Soc-Hopping No. 10: The Oxford Middle-Eastern Dance Society

Student Life

“It’s all about sparkly boobs” is one of the first things the dance teachers gush when I chat to them before the class. As far as I can tell this isn’t a deliberately ironic-post- feminist joke, but an indication that the society is primarily about women having fun. Aimee and Caitlyn, the instructors, wreathed in vibrant scarves and coin belts, certainly look ready to enjoy themselves. I’m wearing a black top and leggings, so definitely not getting the full sparkle-chested experience, but hopefully I can still learn to persuade my hips not to lie. Looking around the hall at East Oxford Primary School, it’s clear that Aimee was right in saying that middle eastern dance is for “all ages, shapes and sizes;” a few ladies look like they’ve just walked out of the office, some are grey haired grandmothers, others plump mums or skinny students, and on top of this the group seems pretty international, except for the fact that no one appears to be representing the Middle East… Caitlyn explains that they teach a social style of dancing; just as people in Brooklyn wouldn’t go to a hip hop class, women who dance like this at parties don’t need to learn it on the Cowley Road.
This sundry group, however, do. The first thing Caitlyn teaches us is the number one move of belly dance: the shimmy. Trying to move only your hips in isolation turns out to be harder than it looks. We wiggle around to some Egyptian music (which I’m now addicted to), and once we learn how to move our hands up and down in the right way, everyone’s eyes seem to take on a rather sultry look. This is exemplified by Caitlyn as she gives us a quick performance; she flicks her long black hair and long pink scarf and raises her eyebrows evocatively, shaking her hips in a way that makes every woman in the room want to sign up immediately. This is why the girls are often booked to teach at hen nights and even bops! Aimee tells me the classes are very adaptable; there’s no pressure to improve but there is the possibility for people who want to push themselves. Similarly, those who can’t bear the thought of being on a stage will never have to be, while others get the opportunity at the regular socials and haflas, which is Arabic for party.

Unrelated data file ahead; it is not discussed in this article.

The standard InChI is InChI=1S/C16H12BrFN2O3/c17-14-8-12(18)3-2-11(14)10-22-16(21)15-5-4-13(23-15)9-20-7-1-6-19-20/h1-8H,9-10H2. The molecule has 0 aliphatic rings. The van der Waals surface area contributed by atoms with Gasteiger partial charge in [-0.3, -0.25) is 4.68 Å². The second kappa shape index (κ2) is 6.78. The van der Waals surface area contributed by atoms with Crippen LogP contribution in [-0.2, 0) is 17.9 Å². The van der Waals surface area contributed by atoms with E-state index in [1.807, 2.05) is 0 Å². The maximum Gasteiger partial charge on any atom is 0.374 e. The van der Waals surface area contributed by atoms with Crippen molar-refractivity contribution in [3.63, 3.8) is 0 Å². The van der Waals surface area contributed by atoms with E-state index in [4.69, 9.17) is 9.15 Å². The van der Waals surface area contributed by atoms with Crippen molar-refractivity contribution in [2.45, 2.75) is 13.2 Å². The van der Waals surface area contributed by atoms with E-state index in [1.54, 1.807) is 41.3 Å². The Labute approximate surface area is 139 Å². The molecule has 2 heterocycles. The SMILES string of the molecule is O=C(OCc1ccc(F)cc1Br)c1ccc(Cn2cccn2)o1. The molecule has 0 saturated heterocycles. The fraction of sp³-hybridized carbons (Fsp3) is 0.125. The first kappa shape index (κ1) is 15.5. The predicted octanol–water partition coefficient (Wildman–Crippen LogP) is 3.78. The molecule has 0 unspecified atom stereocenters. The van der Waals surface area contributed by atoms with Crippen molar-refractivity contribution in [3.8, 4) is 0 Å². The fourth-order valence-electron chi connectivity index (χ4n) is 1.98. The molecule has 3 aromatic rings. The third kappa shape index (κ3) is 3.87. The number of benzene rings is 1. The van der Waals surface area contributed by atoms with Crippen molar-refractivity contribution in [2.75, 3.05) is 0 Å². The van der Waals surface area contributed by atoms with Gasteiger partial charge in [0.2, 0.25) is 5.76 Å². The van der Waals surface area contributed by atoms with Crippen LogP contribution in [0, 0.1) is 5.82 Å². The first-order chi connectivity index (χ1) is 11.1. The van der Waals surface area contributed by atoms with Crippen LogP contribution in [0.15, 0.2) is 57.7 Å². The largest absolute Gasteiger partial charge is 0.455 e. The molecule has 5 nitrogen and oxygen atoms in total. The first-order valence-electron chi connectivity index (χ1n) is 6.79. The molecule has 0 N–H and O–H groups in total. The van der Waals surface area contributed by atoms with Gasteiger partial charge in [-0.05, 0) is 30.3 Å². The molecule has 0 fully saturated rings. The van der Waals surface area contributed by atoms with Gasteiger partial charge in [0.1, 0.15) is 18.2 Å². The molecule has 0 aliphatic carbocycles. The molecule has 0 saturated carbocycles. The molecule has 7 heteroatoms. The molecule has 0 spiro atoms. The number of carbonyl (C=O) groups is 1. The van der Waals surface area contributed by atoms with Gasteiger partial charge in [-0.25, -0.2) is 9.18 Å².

Although some of the women tell me they hate exercising, everyone attempts our next task with enthusiasm. We learn how to walktoe-heel rather than heel-toe, inverting the normal step to give a lighter, more elegant movement. A curious side effect of this class is to remind me of the gritty dust that collects on the soles of your feet whilst participating in such indoor barefoot merriment, a sensation I haven’t experienced since primary school P.E. To some more modern music, we glide around, pausing to practice shimmying/ sultry eyebrow raising. Apparently it’s helpful to imagine you’re trying to hold up an object between your thighs. This tip also proves to help with the eyebrows…
My favourite move, however, is the hip drop. To do this you put one foot slightly forward, one hand out and one behind your head, whilst tapping your hip down quite hard on one side. This is the type of move where the more you enjoy it, the better you look. At the risk of sounding like one of the kinder glossy magazines, everyone looks great because they look like they’re having a great time. It’s all about the confidence.
Oh yeah, and the sparkly boobs. I’m getting a coin bra.
www.omeds.org.uk – Beginners classes on Tuesday evenings. Taster sessions this week!

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